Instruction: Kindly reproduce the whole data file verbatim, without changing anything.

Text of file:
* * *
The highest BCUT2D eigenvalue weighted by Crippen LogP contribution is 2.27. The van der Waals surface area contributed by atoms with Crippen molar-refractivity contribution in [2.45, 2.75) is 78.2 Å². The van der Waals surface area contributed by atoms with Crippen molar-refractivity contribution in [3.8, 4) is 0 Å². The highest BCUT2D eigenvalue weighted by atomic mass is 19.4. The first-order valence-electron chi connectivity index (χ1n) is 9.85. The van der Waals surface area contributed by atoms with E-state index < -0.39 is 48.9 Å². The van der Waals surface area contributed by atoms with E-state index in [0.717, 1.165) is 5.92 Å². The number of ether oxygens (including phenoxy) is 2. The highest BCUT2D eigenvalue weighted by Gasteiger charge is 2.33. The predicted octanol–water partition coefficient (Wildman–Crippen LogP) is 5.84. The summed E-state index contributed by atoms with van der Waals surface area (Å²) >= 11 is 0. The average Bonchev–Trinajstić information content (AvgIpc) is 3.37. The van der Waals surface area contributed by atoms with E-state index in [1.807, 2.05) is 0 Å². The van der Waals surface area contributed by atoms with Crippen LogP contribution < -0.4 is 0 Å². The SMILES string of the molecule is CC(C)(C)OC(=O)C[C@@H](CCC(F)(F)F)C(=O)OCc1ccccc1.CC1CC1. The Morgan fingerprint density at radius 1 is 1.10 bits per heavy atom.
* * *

The highest BCUT2D eigenvalue weighted by Crippen LogP contribution is 2.27. The van der Waals surface area contributed by atoms with Crippen molar-refractivity contribution in [2.45, 2.75) is 78.2 Å². The van der Waals surface area contributed by atoms with Crippen molar-refractivity contribution in [3.8, 4) is 0 Å². The highest BCUT2D eigenvalue weighted by atomic mass is 19.4. The first-order valence-electron chi connectivity index (χ1n) is 9.85. The van der Waals surface area contributed by atoms with E-state index < -0.39 is 48.9 Å². The van der Waals surface area contributed by atoms with E-state index in [0.717, 1.165) is 5.92 Å². The number of ether oxygens (including phenoxy) is 2. The highest BCUT2D eigenvalue weighted by Gasteiger charge is 2.33. The predicted octanol–water partition coefficient (Wildman–Crippen LogP) is 5.84. The summed E-state index contributed by atoms with van der Waals surface area (Å²) >= 11 is 0. The average Bonchev–Trinajstić information content (AvgIpc) is 3.37. The van der Waals surface area contributed by atoms with E-state index in [1.807, 2.05) is 0 Å². The van der Waals surface area contributed by atoms with Crippen LogP contribution < -0.4 is 0 Å². The SMILES string of the molecule is CC(C)(C)OC(=O)C[C@@H](CCC(F)(F)F)C(=O)OCc1ccccc1.CC1CC1. The Morgan fingerprint density at radius 1 is 1.10 bits per heavy atom.